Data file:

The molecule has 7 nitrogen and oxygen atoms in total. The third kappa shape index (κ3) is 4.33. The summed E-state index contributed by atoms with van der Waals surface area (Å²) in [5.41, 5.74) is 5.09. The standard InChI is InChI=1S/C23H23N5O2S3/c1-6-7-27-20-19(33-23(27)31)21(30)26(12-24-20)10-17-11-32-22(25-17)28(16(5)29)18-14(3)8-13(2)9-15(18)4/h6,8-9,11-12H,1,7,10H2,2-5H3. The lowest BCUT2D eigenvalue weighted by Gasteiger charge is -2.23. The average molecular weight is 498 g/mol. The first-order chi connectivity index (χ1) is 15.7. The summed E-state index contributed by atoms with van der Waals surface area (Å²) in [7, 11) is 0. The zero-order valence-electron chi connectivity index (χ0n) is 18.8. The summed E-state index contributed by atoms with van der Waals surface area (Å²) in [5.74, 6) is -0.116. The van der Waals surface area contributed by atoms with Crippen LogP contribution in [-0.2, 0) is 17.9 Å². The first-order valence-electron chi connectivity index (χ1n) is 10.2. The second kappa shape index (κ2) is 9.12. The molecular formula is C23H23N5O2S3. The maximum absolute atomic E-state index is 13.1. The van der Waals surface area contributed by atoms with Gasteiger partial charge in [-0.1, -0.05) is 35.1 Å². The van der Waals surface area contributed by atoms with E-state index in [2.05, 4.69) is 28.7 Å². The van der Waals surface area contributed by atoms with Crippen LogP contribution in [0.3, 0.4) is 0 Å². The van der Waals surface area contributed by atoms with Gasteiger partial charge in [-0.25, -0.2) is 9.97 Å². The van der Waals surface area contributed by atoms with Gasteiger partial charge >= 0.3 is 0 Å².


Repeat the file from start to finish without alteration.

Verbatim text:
The molecule has 7 nitrogen and oxygen atoms in total. The third kappa shape index (κ3) is 4.33. The summed E-state index contributed by atoms with van der Waals surface area (Å²) in [5.41, 5.74) is 5.09. The standard InChI is InChI=1S/C23H23N5O2S3/c1-6-7-27-20-19(33-23(27)31)21(30)26(12-24-20)10-17-11-32-22(25-17)28(16(5)29)18-14(3)8-13(2)9-15(18)4/h6,8-9,11-12H,1,7,10H2,2-5H3. The lowest BCUT2D eigenvalue weighted by Gasteiger charge is -2.23. The average molecular weight is 498 g/mol. The first-order chi connectivity index (χ1) is 15.7. The summed E-state index contributed by atoms with van der Waals surface area (Å²) in [7, 11) is 0. The zero-order valence-electron chi connectivity index (χ0n) is 18.8. The summed E-state index contributed by atoms with van der Waals surface area (Å²) in [5.74, 6) is -0.116. The van der Waals surface area contributed by atoms with Crippen LogP contribution in [-0.2, 0) is 17.9 Å². The first-order valence-electron chi connectivity index (χ1n) is 10.2. The second kappa shape index (κ2) is 9.12. The molecular formula is C23H23N5O2S3. The maximum absolute atomic E-state index is 13.1. The van der Waals surface area contributed by atoms with Gasteiger partial charge in [-0.1, -0.05) is 35.1 Å². The van der Waals surface area contributed by atoms with E-state index in [2.05, 4.69) is 28.7 Å². The van der Waals surface area contributed by atoms with Crippen LogP contribution in [0.3, 0.4) is 0 Å². The van der Waals surface area contributed by atoms with Gasteiger partial charge in [-0.25, -0.2) is 9.97 Å². The van der Waals surface area contributed by atoms with Gasteiger partial charge >= 0.3 is 0 Å².